Monday, July 11, 2011

Things to watch as the Australian carbon tax debate unfolds

As you might expect, today's Australian newspapers are dominated by the Gillard Government's announcement on the carbon tax package. I set out my broad position in Saturday morning musings - climate change thread, while yesterday's post The Gillard carbon tax plan gave a link to the Government's official policy paper.

I still don't want to comment on the detail of the package - that will take some time to work through. Instead, in my own somewhat odd-ball way I want to point to some of the things that I will be watching.

Adversarial and Issues Politics

By way of background for readers outside Australia, Australian politics is presently very adversarial, remarkably so. Opposition leader Abbott's ability at one-liners, his willingness to go for the jugular, plays to and has helped create a very particular political climate.

Outside and overlapping the political mainstream are a series of evolving political movements attempting to marshal support for particular issues. For a number of reasons, attitudes to "green" issues has become one of the political flash points. I have put 'green" in inverted commas not as a criticism, but to signify the way in which certain issues have become symbolic.

In GetUp's mistletoe role I spoke critically of one of the new bodies in the current climate. However, it is much more than this.

GetUp attacks and in part feeds from the populist anti-climate change movements that have emerged over recent time. In turn, these movements draw from a feeling of discontent in the broader community. These movements began below the media radar in the country where the impact of social and economic change has been greatest. I charted some of this earlier on.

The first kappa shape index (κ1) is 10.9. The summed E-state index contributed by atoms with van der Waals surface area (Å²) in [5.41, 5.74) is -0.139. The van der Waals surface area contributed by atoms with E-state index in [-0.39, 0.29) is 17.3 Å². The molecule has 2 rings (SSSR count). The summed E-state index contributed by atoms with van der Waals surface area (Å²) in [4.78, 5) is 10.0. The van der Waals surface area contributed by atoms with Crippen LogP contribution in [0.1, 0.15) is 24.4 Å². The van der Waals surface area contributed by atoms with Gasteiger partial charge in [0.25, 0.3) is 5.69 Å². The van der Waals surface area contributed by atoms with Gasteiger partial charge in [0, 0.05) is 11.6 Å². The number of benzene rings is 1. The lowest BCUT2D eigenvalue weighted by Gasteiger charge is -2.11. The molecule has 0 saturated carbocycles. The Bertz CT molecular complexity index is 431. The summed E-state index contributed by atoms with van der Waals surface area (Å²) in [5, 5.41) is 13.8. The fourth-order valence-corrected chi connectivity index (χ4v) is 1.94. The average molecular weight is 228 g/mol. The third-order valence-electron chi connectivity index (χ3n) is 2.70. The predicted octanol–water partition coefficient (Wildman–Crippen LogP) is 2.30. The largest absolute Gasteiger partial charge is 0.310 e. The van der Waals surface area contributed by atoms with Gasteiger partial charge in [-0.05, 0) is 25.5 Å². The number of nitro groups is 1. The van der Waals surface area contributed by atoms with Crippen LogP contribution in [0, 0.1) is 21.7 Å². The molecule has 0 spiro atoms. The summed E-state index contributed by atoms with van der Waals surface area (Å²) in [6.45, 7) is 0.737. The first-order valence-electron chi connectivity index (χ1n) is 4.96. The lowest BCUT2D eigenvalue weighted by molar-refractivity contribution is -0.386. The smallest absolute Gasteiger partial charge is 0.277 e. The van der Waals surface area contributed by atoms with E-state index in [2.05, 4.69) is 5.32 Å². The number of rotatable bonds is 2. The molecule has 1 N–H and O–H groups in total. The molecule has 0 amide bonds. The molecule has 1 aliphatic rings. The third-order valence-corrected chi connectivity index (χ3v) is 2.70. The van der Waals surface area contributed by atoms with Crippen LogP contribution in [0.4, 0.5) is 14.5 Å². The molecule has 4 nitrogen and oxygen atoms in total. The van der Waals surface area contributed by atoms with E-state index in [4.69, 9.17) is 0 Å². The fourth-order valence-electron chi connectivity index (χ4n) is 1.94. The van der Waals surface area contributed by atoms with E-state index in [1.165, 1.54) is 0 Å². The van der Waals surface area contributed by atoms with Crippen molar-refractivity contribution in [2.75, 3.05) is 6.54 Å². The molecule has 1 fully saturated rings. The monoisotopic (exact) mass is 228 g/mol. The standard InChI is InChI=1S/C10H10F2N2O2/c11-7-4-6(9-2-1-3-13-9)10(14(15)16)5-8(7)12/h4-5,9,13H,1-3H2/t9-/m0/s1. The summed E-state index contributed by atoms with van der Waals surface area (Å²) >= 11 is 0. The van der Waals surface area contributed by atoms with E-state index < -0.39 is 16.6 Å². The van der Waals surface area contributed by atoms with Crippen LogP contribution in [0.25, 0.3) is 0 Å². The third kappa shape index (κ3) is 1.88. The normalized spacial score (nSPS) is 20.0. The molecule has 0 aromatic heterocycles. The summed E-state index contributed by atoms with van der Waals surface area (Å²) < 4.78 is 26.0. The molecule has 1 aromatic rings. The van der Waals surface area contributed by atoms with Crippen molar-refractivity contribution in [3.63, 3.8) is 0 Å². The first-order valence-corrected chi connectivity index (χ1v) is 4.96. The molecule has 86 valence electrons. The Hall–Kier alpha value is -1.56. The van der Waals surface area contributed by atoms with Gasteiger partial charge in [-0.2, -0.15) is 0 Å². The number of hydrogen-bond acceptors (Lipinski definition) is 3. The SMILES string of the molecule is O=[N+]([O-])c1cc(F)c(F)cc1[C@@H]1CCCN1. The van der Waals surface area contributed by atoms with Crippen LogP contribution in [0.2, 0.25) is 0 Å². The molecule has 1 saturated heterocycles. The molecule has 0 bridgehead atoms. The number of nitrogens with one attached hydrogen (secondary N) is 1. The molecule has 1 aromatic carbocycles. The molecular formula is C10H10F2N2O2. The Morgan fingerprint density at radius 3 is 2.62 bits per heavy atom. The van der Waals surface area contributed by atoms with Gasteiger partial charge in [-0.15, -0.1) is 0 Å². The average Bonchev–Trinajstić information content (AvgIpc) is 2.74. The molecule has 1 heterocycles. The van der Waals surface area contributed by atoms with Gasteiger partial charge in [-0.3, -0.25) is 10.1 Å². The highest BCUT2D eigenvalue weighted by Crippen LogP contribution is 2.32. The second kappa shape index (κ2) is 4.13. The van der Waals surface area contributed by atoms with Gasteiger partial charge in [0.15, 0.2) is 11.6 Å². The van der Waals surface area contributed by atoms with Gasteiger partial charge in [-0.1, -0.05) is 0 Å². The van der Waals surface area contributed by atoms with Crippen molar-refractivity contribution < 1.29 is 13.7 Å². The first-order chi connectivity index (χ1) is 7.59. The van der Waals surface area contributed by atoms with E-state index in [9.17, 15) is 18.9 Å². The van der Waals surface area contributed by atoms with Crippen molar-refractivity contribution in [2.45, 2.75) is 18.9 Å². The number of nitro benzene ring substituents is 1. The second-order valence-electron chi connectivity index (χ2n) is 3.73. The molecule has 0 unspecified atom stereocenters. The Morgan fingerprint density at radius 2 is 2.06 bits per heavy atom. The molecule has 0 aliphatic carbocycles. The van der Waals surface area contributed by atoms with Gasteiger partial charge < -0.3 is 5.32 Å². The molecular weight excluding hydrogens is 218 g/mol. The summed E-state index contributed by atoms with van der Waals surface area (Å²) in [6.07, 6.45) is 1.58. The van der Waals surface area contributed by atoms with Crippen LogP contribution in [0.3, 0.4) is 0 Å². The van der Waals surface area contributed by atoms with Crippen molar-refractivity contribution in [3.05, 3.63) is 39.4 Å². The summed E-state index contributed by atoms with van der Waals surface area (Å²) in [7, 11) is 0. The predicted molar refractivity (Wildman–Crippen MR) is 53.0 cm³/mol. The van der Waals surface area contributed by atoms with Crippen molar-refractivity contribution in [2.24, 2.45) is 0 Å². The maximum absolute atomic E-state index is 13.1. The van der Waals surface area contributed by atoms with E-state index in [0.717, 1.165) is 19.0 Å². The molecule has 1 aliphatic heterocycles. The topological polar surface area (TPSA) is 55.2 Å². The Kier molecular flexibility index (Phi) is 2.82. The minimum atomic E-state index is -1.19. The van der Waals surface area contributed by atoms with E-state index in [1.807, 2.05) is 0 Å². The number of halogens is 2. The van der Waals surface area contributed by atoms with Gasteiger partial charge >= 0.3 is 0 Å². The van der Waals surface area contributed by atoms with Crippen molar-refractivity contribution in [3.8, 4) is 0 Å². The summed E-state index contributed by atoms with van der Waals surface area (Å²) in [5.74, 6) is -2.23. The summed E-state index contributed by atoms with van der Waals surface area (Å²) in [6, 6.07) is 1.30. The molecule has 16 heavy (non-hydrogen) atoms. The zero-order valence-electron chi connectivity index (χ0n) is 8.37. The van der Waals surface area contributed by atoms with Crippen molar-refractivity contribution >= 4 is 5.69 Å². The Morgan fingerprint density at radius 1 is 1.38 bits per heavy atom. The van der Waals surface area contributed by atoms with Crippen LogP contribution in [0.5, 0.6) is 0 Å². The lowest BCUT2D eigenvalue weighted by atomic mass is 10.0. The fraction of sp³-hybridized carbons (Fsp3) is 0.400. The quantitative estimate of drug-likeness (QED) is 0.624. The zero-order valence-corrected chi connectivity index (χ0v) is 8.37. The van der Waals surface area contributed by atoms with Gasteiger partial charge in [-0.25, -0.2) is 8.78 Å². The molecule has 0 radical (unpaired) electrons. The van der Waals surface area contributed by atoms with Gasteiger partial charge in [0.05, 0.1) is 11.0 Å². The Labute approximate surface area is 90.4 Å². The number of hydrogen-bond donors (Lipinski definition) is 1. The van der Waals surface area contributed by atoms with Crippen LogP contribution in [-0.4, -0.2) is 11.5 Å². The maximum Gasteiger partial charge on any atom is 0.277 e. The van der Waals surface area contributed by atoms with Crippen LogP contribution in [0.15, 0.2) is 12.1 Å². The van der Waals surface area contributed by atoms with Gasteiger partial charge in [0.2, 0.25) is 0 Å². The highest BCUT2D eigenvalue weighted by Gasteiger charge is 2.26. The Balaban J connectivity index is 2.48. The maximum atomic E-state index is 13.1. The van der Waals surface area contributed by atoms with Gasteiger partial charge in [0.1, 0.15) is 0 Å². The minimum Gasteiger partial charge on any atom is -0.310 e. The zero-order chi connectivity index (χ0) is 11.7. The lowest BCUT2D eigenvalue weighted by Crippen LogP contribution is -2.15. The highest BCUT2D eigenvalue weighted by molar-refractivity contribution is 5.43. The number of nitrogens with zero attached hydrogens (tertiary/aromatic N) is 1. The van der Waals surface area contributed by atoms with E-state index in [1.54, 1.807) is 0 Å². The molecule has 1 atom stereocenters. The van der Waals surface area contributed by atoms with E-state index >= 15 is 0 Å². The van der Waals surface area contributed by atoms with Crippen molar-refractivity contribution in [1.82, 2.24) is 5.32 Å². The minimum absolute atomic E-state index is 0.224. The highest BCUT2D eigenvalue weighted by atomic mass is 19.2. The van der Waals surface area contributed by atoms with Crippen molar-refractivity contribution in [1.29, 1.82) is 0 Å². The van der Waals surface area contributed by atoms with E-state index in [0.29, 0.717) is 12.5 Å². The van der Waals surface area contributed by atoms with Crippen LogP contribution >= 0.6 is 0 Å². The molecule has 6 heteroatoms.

Things are never clear cut.

Over the last year or so I have written on the environmental wars raging across New England. Drawing from the same sense of discontent as the anti-climate change movement including the differential effects of change, the wars have turned local grievances into new movements. I spoke a little of this in Round the New England blogging traps 24 - land, mining & the environment. For those who are interested, the Lock the Gate website provides an entry point to the latest group.

I said that things were never clear cut. I phrased it this way because the agitation actually combines things that are apparently inconsistent. So we have New England independents Windsor and Oakshott playing a key role in getting the climate change package through when the opposition and the Nationals in particular are attempting to marshal anti-climate change feeling against them in their electorates. On-ground views spray in a variety of directions, but are also united by a feeling of discontent, of disconnect between Government and people.

Mr Abbott is trying to play to all this, but the very confusion in views creates a difficulty for him.

Differential Policy Impacts

One of the things that I have tried to focus on in this blog is the way in which public policy based on averages, on uniformities, has quite differential on-ground effects. It is very hard to convince people that something is in the interest of the nation or state if they are losing their jobs (or their farms) as a consequence. Apparently sensible national measures dissolve in the face of fierce localised opposition.